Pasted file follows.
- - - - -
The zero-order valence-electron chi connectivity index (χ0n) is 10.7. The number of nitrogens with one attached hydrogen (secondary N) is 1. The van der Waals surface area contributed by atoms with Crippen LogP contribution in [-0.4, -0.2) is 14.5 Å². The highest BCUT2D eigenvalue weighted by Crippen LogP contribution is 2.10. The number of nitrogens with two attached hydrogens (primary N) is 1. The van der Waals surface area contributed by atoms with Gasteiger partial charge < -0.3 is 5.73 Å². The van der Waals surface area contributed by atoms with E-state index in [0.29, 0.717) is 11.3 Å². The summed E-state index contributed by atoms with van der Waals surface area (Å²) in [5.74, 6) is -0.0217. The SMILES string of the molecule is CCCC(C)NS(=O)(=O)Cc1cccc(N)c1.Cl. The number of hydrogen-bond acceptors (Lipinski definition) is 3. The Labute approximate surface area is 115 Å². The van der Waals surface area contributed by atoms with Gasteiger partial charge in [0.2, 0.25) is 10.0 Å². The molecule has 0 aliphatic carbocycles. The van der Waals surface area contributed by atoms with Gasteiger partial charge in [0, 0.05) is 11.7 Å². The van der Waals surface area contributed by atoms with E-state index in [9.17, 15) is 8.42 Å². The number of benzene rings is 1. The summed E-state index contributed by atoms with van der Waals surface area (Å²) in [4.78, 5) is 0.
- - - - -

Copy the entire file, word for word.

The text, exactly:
The zero-order valence-electron chi connectivity index (χ0n) is 10.7. The number of nitrogens with one attached hydrogen (secondary N) is 1. The van der Waals surface area contributed by atoms with Crippen LogP contribution in [-0.4, -0.2) is 14.5 Å². The highest BCUT2D eigenvalue weighted by Crippen LogP contribution is 2.10. The number of nitrogens with two attached hydrogens (primary N) is 1. The van der Waals surface area contributed by atoms with Gasteiger partial charge < -0.3 is 5.73 Å². The van der Waals surface area contributed by atoms with E-state index in [0.29, 0.717) is 11.3 Å². The summed E-state index contributed by atoms with van der Waals surface area (Å²) in [5.74, 6) is -0.0217. The SMILES string of the molecule is CCCC(C)NS(=O)(=O)Cc1cccc(N)c1.Cl. The number of hydrogen-bond acceptors (Lipinski definition) is 3. The Labute approximate surface area is 115 Å². The van der Waals surface area contributed by atoms with Gasteiger partial charge in [0.2, 0.25) is 10.0 Å². The molecule has 0 aliphatic carbocycles. The van der Waals surface area contributed by atoms with Gasteiger partial charge in [0, 0.05) is 11.7 Å². The van der Waals surface area contributed by atoms with E-state index in [9.17, 15) is 8.42 Å². The number of benzene rings is 1. The summed E-state index contributed by atoms with van der Waals surface area (Å²) in [4.78, 5) is 0.